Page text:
Celebrity chef Marco Pierre White on winning Michelin stars, sharing knowledge, discovering India’s culinary diversity
Marco Pierre White, who was the youngest (and first Englishman) to be awarded three Michelin stars is in Mumbai for a weekend as part of the fourth annual World on a Plate festival.
White was the youngest (and first Englishman) to be awarded three Michelin stars.
This marks his first trip to India.
'I never judge chefs in my life, I merely form an opinion.'
“Just remember, butter is the best,” says chef Marco Pierre White when asked about the dish or food he would like to eat as his last meal. White, who was the youngest (and first Englishman) to be awarded three Michelin stars is in Mumbai for a weekend as part of the fourth annual World on a Plate festival.
Prior to the two-day festival, White did a press conference at the St Regis Mumbai, where he will also be cooking two meals (dinner and a Sunday brunch) over the course of the weekend. It is White’s first trip to India and it's clear that he is as excited to be here as the adoring journalists and city’s food insiders are to have the opportunity to see him. Indeed, when one journalist professed her joy to see him, “alive and in the flesh,” White, without missing a beat responded, “I’d imagine I’m much better alive than dead,” to a round of laughter.
During a follow-up interview that encompassed everything from winning (and then returning) multiple Michelin stars to his maiden trip to India, White displayed a candour that is rare in the profession, especially as a generation of chefs in this country seek to maintain celebrity-like auras. Talking about winning this third Michelin star at the age of 33, he says, “Winning three stars is without question the most exciting journey in a young chef’s life. Retaining them is the most boring job in the world.” Though when prompted to speak about the experience of serving Michelin’s famed inspectors, he says, “There was the scent of rubber when they walked through the door.”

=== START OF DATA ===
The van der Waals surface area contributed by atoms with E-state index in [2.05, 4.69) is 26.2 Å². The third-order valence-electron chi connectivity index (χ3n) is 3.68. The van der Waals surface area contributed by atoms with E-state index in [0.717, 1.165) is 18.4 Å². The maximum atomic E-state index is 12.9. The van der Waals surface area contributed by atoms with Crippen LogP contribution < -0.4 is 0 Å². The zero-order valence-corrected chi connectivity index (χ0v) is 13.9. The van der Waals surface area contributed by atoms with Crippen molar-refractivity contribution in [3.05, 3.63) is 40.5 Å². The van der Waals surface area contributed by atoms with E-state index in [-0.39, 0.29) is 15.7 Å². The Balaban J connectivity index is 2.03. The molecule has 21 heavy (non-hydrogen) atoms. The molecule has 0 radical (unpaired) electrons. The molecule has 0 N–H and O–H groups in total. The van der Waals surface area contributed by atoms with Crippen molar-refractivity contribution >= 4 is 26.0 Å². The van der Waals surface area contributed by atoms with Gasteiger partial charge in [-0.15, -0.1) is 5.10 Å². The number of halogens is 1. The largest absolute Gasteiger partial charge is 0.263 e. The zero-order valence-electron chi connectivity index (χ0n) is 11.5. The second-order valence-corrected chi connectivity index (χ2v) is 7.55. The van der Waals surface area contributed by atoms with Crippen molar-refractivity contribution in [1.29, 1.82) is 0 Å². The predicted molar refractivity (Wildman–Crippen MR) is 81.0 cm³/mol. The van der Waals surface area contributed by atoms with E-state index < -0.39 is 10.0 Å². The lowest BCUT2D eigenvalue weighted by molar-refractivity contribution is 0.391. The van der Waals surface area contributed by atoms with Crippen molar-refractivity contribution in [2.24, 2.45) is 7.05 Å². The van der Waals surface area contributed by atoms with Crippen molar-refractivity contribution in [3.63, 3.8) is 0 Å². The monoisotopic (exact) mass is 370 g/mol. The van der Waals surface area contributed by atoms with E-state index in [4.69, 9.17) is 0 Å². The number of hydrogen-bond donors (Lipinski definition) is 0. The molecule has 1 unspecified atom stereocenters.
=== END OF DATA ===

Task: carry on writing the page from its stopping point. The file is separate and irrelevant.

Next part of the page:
“I’m not from the modern world of Michelin, I’m from the old world,” White explains as he expresses discomfort with how, when the revered French guide launched in Tokyo and Singapore, it awarded multiple restaurants with three stars from the get-go. For White though, cooking should be about gradual refinement, which builds over the years. While he has a disdain for today’s celebrity-driven dining world, he does have this to say, “There’s nothing wrong with giving awards because awards make people dream. We have to look at the positive and not the negative of the awards.”
Indeed, it was White’s goal to achieve three Michelin stars, and he did. After achieving his goal he changed tack, working to impart knowledge, but also, he came to the realisation that he was “being judged by people with less knowledge than me,” a criticism that in turns means that when White eats, he says, “I never judge chefs in my life, I merely form an opinion,” with dry British charm. White’s new career path, which sees him lend his name to four different eateries that have outlets all over the UK, in addition to consulting with P&O Cruises, is at odds with his philosophy of refinement over reinvention, but then again White had already achieved his goals while rather young.
As a result, in this new phase, which has seen White appear on television shows, most famously Masterchef Australia, he’s says, “I think you have a duty to share your knowledge, I think you have a duty to share your story and I think you have a duty to inspire — I think that’s really important.”
While in Mumbai, White will be cooking, but also tasting dishes at the festival. Asked about what he knows about the cuisine and he says, “The little that I know about Indian cuisine, it's more than food, it’s a religion,” before launching into praise of the sambar that he had for lunch, after arriving from the UK earlier that same day. About this trip, White says, “There are certain places and certain spaces you feel an emotional pull to,” before elaborating that India is one of them. For the chef who made his name with French cuisine, he draws parallels between our local use of spices and the fact that he trained in kitchens were spices were used as well. With the chance to get a peek into how local food is cooked, one can only wonder if the transfer of knowledge that White refers to will end up being a two-way street.
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